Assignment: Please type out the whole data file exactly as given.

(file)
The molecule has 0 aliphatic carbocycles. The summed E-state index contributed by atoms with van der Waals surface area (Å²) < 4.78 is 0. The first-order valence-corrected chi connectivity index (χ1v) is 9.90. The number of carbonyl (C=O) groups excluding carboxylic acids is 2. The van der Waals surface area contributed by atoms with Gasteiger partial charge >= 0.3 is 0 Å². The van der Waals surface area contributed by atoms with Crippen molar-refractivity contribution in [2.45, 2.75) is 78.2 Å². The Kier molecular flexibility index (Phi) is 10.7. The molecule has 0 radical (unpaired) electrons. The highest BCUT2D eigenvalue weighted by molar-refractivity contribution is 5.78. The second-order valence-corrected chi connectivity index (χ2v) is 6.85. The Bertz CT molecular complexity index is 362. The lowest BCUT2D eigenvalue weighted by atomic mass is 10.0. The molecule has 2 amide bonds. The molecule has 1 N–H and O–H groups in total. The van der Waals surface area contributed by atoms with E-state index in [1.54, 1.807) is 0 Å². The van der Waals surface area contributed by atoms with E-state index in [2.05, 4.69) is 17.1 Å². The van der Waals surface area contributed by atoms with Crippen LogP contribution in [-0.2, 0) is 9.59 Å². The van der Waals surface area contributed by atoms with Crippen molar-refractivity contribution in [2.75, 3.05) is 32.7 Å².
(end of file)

The molecule has 0 aliphatic carbocycles. The summed E-state index contributed by atoms with van der Waals surface area (Å²) < 4.78 is 0. The first-order valence-corrected chi connectivity index (χ1v) is 9.90. The number of carbonyl (C=O) groups excluding carboxylic acids is 2. The van der Waals surface area contributed by atoms with Gasteiger partial charge >= 0.3 is 0 Å². The van der Waals surface area contributed by atoms with Crippen molar-refractivity contribution in [2.45, 2.75) is 78.2 Å². The Kier molecular flexibility index (Phi) is 10.7. The molecule has 0 radical (unpaired) electrons. The highest BCUT2D eigenvalue weighted by molar-refractivity contribution is 5.78. The second-order valence-corrected chi connectivity index (χ2v) is 6.85. The Bertz CT molecular complexity index is 362. The lowest BCUT2D eigenvalue weighted by atomic mass is 10.0. The molecule has 2 amide bonds. The molecule has 1 N–H and O–H groups in total. The van der Waals surface area contributed by atoms with E-state index in [1.54, 1.807) is 0 Å². The van der Waals surface area contributed by atoms with E-state index in [2.05, 4.69) is 17.1 Å². The van der Waals surface area contributed by atoms with Crippen LogP contribution in [-0.2, 0) is 9.59 Å². The van der Waals surface area contributed by atoms with Crippen molar-refractivity contribution in [2.75, 3.05) is 32.7 Å².